In the wake of the Reformation there was an attempt to redraw the sacral or religious landscape of Scotland. The reasons for this were twofold. Firstly, there was an attempt to ‘deconsecrate’ or destroy places that had become the focus of religious devotion and to discourage people from frequenting them: holy wells, caves, sites associated with the veneration of saints. Such places and the practices associated with them were regarded as superstitious by the Kirk. Secondly, there was an attempt to reorganise the ecclesiastical landscape, so that the Kirk could more easily meet the religious needs of the people, as it perceived them to be. The parochial landscape that the Reformed Kirk inherited had emerged from different religious traditions and was not uniform across the country. Some parish churches lay in remote locations that were not readily accessible from all parts of the parish throughout the year. The Kirk’s requirement of weekly church attendance meant that the existing ecclesiastical organisation of the landscape was not sustainable. Furthermore, although Scotland had only around 1100 parishes at the Reformation, the Kirk struggled to find suitable pastors to serve these cures.
There was therefore an attempt to redraw the ecclesiastical landscape so that churches were readily accessible and parishes were of a manageable size. This meant the creation of new parishes or the alteration of parish boundaries so that settlements and farmsteads were assigned to their nearest parish church. This involved the careful measuring and mapping of the distances within the parish between settlements and the nearest church. In some instances this led to abandonment of existing parish churches for new sites, although the burial ground often remained in situ. The archaeological potential for investigating these changes in the religious landscape has been shown through the recent examination of the lost medieval parish of Gogar (Morrison, Oram and Ross 2009).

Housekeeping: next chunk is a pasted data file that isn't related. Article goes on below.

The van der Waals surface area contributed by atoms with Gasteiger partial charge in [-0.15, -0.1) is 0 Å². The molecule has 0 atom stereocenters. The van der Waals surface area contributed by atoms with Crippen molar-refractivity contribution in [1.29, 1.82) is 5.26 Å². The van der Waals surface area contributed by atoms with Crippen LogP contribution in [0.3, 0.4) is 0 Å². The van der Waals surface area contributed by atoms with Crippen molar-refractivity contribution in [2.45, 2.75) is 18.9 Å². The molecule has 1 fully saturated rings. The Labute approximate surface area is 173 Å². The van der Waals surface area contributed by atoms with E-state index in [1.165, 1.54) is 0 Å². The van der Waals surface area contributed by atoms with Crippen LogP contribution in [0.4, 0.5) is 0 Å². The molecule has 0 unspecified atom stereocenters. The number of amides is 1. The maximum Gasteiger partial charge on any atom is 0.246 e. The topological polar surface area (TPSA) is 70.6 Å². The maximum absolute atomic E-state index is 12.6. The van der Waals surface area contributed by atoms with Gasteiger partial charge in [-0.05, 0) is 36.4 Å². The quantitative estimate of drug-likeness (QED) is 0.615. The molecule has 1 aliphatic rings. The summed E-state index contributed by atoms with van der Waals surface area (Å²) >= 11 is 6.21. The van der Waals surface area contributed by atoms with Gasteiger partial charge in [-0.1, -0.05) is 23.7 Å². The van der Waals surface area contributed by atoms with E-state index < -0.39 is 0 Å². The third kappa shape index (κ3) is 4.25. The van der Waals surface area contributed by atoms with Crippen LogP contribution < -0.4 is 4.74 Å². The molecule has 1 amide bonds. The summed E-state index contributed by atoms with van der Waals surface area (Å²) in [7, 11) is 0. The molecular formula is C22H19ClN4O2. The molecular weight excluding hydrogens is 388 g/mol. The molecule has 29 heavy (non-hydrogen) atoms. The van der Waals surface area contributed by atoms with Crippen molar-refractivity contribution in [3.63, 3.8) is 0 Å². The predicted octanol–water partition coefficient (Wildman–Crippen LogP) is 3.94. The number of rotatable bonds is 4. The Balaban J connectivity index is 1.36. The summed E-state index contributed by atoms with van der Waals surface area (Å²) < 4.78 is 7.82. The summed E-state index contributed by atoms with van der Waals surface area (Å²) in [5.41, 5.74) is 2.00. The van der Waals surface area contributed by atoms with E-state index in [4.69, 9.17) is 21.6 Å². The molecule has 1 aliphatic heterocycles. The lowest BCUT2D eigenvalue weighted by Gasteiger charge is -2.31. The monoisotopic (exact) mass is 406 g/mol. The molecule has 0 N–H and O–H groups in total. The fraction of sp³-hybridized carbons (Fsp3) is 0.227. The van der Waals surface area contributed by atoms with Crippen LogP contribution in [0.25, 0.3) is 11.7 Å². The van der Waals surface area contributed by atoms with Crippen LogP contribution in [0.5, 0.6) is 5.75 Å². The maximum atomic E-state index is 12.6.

This redrawing of the parochial landscape contrasts dramatically with the situation in England (including the northern uplands where in some other respects cultural developments were closer to Scottish than to southern English norms). English parish/township boundaries and church locations were rarely altered until the 19th century. While the Scottish policy of rationalist reorganisation could be viewed as a precursor of Enlightenment attitudes, the contrasting Scottish and English policies could alternatively be viewed more symbolically, as contrasting statements of severance from and continuity with the Medieval religious landscape. Given the importance of churches as meeting-places for their communities, of the Kirk as social and moral controller of the community, and of parishes and townships as civil administrative units, the redrawing of the parochial landscape will have had implications far beyond the religious aspects of life.
For further reading see Brown et al. 2007-9; Clarke and Claydon 2010; Coster and Spicer 2005; Cowan 1961; 1967; Halvorson and Spierling 2008; Hindle 2008; Mitchell and Christie 1896; Peterkin 1838; Spicer 2005; 2007; 2010; 2011; forthcoming; Thomson 1839-45; Thomson and Innes 1814-75; Todd 2002; Walsham 2011; Whyte 2007.
Return to Section 8.4 Political landscapes